Stark shook his head, gaze on the holovid. “No, Natan. I’ll wait for dinner.”
The Pangaean slipped away. Stark reached for the glass, hesitated, then lifted it to his lips. Who the hells cared how much he drank?
Not his former mistress, that was for certain. And that left no one, at least in this house, except his housekeeper.
A chill of something he refused to name ran through him. He took another drink.
The holovid scene changed to a circle of domed tonts, a mottled gray-green that blended in with the brush along the banks of the clear, golden-green river. Under the trees a band of catamount ponies frisked in their pen, an occasional spark of purple arcing when one strayed too close to the invisible energy barrier that held them. An older female kept watch, scenting the breeze with feline head high, pointed ears pricked, her tail lashing slowly as she paced back and forth on long, powerful legs.
Under an awning the same hue as the tonts, a large number of cruisers and hovercycles were moored, some hued with flashy gelpaint, some with dull camouflage. The bulk of a transport rose over the trees, and if the watcher knew where to look, a sleek, silvery cruiser was just visible under its own camo awning.
In the background a herd of skrog moved majestically, angling toward the river along a path only they could discern. Their shaggy heads, laden with swooping horns, swayed as they walked. A small herd of deer-like stickas skittered out of their way, disappearing into the brush. A pair of gyre hawks sailed overhead, dark arcs against the golden sunset.
Ashe Targhee posed in the foreground, profile framed against the sky.
“The evening camp fires of the Khadim are just now lit.” He gestured toward the reddish glow coming from a portable firestand. “The tontkeepers, male and female, will cook the evening meals there. And later, when the moon and stars light the heavens, they’ll share stories and games of chance.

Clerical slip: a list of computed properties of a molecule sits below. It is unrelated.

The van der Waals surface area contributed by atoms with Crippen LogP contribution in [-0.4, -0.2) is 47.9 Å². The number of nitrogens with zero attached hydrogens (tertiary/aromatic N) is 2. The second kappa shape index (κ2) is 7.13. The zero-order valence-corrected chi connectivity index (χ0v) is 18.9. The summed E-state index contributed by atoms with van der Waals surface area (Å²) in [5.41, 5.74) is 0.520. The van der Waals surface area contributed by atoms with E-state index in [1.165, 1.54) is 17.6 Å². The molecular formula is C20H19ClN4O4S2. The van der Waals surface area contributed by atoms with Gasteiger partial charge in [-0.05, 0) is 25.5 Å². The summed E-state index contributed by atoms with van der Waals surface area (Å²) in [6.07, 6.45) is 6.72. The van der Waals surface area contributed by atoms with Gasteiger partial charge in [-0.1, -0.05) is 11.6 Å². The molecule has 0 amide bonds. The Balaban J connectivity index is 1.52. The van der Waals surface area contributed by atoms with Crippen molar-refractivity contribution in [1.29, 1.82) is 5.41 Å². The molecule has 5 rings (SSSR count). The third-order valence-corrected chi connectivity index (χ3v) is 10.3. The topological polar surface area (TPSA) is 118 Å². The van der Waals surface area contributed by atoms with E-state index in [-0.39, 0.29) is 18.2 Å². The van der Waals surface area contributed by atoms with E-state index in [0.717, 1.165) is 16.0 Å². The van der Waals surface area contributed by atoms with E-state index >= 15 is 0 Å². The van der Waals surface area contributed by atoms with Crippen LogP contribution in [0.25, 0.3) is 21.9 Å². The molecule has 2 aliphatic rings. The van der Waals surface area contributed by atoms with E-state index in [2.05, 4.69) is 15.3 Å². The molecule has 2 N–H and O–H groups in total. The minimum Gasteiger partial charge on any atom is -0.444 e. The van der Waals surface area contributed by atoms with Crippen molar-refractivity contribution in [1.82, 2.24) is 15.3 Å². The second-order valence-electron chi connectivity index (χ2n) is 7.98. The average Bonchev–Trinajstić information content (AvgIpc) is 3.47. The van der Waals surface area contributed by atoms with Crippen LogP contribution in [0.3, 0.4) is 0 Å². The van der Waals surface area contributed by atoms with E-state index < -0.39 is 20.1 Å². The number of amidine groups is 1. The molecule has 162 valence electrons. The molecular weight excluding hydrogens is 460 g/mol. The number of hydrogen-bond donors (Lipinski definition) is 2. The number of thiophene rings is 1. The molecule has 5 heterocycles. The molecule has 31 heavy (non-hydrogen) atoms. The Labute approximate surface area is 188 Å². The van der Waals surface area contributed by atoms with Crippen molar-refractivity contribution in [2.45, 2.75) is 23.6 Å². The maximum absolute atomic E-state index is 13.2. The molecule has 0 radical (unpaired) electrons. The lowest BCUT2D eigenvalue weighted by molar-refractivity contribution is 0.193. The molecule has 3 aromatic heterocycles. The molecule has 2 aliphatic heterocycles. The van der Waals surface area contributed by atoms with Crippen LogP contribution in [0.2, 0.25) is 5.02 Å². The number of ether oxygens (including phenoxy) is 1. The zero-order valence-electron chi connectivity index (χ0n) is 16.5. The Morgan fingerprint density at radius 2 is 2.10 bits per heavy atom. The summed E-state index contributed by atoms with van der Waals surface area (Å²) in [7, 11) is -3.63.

“Let’s join them, shall we?”
“Let’s,” Creed Forth agreed drily from the viewing room in his remote Frontieran stronghold. “If only to see these simple nomads have a little fun with you, you pompous ass.”
The lovely blonde curled beside him poked him in the ribs. “Creed,” Taara Ravel protested. “He’s just doing his job.”
He pulled her closer on the capacious leather sofa and pressed a kiss to her temple, his gaze still on the holovid. “Ah, but you’re a wide-eyed little immi, learning about your new planet. I happen to know the leader of these nomads, and there’s nothing simple about him or his band.”
“Maybe Ashe Targhee will come and interview you next,” she teased. “A simple miner, plying the earth for minerals.”
His big hand covered her mouth. “Shush. Be a good girl and later I’ll show you my technique for going deep.”
“I can’t wait,” she mumbled against his fingers.
“I know. We simple miners are good with our equipment.” He moved his hand back to toying with her silky hair.
She turned back to watch the program, then sat up straight, her eyes wide. “Wait. Is that your brother?”
He laughed. “Yes, yes it is.”
Ashe Targhee sat cross-legged on a low stool, beaming with pleasure. Rustic glowlamps floated around the perimeter of the cozy main room of the tont, illuminating him and the man who lounged across from him on a skrog-leather divan.
Tall and lean, with broad shoulders and long legs, everything about this man was in sharp contrast to the reporter, from his flowing gray robes, the loose headdress draped around his head and neck, to the hawkish cast of his tanned, angular face. His eyes were a piercing light gray, nearly silver. His casual pose belied the keen watchfulness of his gaze.